Mudança: promovida do exterior ou vinda do interior; o debate interno e a importância dos processos, não apenas dos resultados; agir ou reagir; responder a pressões e necessidades ou contribir para criar o futuro; instituições prestadores de serviços ou agentes de mudança.
Aqui fica uma reflexão, vinda do outro lado do Atlântico, na transição do século e do milénio.
Yet, when one speculates about the extraordinary nature of the changes that might occur over the decades ahead, it becomes increasingly apparent that there may be no useful precedent upon which we can draw. We face a future in which permanence and stability become less important than flexibility and creativity, in which one of the few certainties will be the presence of continual change.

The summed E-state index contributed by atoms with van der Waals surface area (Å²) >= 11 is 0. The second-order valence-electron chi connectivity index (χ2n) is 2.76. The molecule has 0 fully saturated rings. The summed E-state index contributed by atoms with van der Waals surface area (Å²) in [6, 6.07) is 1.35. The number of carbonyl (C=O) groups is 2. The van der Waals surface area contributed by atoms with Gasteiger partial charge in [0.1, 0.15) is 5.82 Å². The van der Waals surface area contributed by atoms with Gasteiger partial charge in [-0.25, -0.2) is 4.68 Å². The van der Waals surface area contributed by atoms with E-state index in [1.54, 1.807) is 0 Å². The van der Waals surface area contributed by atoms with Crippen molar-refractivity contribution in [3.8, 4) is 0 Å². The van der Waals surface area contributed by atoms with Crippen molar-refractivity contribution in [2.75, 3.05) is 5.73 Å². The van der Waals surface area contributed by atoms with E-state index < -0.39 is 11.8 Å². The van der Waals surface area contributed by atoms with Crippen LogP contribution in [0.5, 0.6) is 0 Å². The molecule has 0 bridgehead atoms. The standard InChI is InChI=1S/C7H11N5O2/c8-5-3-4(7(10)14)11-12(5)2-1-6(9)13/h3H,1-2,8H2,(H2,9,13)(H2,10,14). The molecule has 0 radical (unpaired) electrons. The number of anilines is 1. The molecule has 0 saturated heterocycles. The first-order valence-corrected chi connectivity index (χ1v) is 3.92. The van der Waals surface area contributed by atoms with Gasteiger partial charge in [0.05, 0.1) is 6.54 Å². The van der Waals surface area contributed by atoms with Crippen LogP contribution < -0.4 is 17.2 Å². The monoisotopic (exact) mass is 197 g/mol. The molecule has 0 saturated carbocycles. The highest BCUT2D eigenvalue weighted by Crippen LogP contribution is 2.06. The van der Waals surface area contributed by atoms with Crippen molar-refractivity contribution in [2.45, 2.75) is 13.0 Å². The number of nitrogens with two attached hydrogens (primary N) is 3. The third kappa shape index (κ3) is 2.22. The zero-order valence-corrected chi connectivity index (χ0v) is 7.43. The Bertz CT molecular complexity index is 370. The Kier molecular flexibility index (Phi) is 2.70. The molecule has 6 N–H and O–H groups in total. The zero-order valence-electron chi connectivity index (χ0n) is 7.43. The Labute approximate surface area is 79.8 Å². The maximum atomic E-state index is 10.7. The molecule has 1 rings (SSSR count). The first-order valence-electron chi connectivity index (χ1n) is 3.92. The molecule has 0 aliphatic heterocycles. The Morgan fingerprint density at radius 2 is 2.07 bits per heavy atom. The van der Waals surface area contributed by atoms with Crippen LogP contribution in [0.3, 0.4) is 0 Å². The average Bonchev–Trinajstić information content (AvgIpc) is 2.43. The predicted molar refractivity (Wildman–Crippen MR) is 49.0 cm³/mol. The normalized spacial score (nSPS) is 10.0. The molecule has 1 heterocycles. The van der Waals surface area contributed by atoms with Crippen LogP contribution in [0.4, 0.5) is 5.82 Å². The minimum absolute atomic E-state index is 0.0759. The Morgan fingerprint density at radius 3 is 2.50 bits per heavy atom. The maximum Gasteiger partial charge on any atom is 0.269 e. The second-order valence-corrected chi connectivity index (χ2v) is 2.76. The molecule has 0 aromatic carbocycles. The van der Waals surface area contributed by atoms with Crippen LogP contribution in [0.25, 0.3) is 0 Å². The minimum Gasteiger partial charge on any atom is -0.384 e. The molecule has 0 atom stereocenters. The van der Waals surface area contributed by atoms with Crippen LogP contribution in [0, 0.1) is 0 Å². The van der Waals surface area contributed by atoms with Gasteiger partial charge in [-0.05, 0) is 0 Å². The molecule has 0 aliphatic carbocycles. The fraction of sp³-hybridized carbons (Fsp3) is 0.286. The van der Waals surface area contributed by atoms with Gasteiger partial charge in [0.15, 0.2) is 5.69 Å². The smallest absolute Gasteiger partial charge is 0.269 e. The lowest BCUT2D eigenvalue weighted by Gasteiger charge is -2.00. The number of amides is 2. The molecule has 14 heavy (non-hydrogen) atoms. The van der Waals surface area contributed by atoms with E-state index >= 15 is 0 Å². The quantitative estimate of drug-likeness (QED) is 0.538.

It is clear that much of the impetus for change is coming from external forces over which the university has little control. Yet the most significant challenges facing higher education today may lie not in the tangible al issues such as resources or public perception, but rather in the need to understand better and gain broader consensus about the central goals and beliefs that guide decisions made about the university. The intellectual renewal of the role, mission, values and goals of the university may be the key challenge before us. And to respond to this challenge, it may well be that the process of renewal itself, the debat over these qualities of the modern university, is far more important than the ability to converge on a particular solution.
As with other institutions in our society, those universities that will thrive will be those that not only can respond to this future of change, but that also have the capacity to relish, stimulate, and manage change.
J. Duderstadt (2000) A University for the 21st century. The University of Michigan Press.